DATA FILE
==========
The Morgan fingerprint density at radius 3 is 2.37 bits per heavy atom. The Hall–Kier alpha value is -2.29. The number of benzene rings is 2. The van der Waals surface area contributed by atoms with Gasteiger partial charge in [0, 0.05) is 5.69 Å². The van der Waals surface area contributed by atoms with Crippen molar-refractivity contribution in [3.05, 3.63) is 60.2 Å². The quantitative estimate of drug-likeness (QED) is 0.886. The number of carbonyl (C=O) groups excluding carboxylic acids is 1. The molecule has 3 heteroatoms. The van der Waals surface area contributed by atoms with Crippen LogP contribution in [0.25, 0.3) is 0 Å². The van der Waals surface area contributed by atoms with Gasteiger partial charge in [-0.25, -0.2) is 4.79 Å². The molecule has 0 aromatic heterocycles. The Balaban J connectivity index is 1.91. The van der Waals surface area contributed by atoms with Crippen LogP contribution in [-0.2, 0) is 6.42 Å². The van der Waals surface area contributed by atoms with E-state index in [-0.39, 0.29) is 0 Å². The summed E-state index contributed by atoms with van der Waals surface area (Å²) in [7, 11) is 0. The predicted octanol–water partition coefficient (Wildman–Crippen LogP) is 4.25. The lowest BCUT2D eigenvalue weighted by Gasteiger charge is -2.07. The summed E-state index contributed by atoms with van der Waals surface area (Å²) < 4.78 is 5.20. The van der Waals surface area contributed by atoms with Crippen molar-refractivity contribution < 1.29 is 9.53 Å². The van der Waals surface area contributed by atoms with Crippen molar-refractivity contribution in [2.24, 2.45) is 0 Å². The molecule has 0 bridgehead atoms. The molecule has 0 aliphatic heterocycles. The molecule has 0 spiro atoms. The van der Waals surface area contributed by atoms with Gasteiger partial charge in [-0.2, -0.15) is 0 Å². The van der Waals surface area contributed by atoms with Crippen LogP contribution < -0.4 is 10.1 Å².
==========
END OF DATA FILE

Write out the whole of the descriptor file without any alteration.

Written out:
The Morgan fingerprint density at radius 3 is 2.37 bits per heavy atom. The Hall–Kier alpha value is -2.29. The number of benzene rings is 2. The van der Waals surface area contributed by atoms with Gasteiger partial charge in [0, 0.05) is 5.69 Å². The van der Waals surface area contributed by atoms with Crippen molar-refractivity contribution in [3.05, 3.63) is 60.2 Å². The quantitative estimate of drug-likeness (QED) is 0.886. The number of carbonyl (C=O) groups excluding carboxylic acids is 1. The molecule has 3 heteroatoms. The van der Waals surface area contributed by atoms with Crippen LogP contribution in [0.25, 0.3) is 0 Å². The van der Waals surface area contributed by atoms with Gasteiger partial charge in [-0.25, -0.2) is 4.79 Å². The molecule has 0 aromatic heterocycles. The Balaban J connectivity index is 1.91. The van der Waals surface area contributed by atoms with Crippen LogP contribution in [-0.2, 0) is 6.42 Å². The van der Waals surface area contributed by atoms with E-state index in [-0.39, 0.29) is 0 Å². The summed E-state index contributed by atoms with van der Waals surface area (Å²) in [7, 11) is 0. The predicted octanol–water partition coefficient (Wildman–Crippen LogP) is 4.25. The lowest BCUT2D eigenvalue weighted by Gasteiger charge is -2.07. The summed E-state index contributed by atoms with van der Waals surface area (Å²) < 4.78 is 5.20. The van der Waals surface area contributed by atoms with Crippen molar-refractivity contribution < 1.29 is 9.53 Å². The van der Waals surface area contributed by atoms with Crippen molar-refractivity contribution in [2.24, 2.45) is 0 Å². The molecule has 0 bridgehead atoms. The molecule has 0 aliphatic heterocycles. The molecule has 0 spiro atoms. The van der Waals surface area contributed by atoms with Gasteiger partial charge in [-0.2, -0.15) is 0 Å². The van der Waals surface area contributed by atoms with Crippen LogP contribution < -0.4 is 10.1 Å².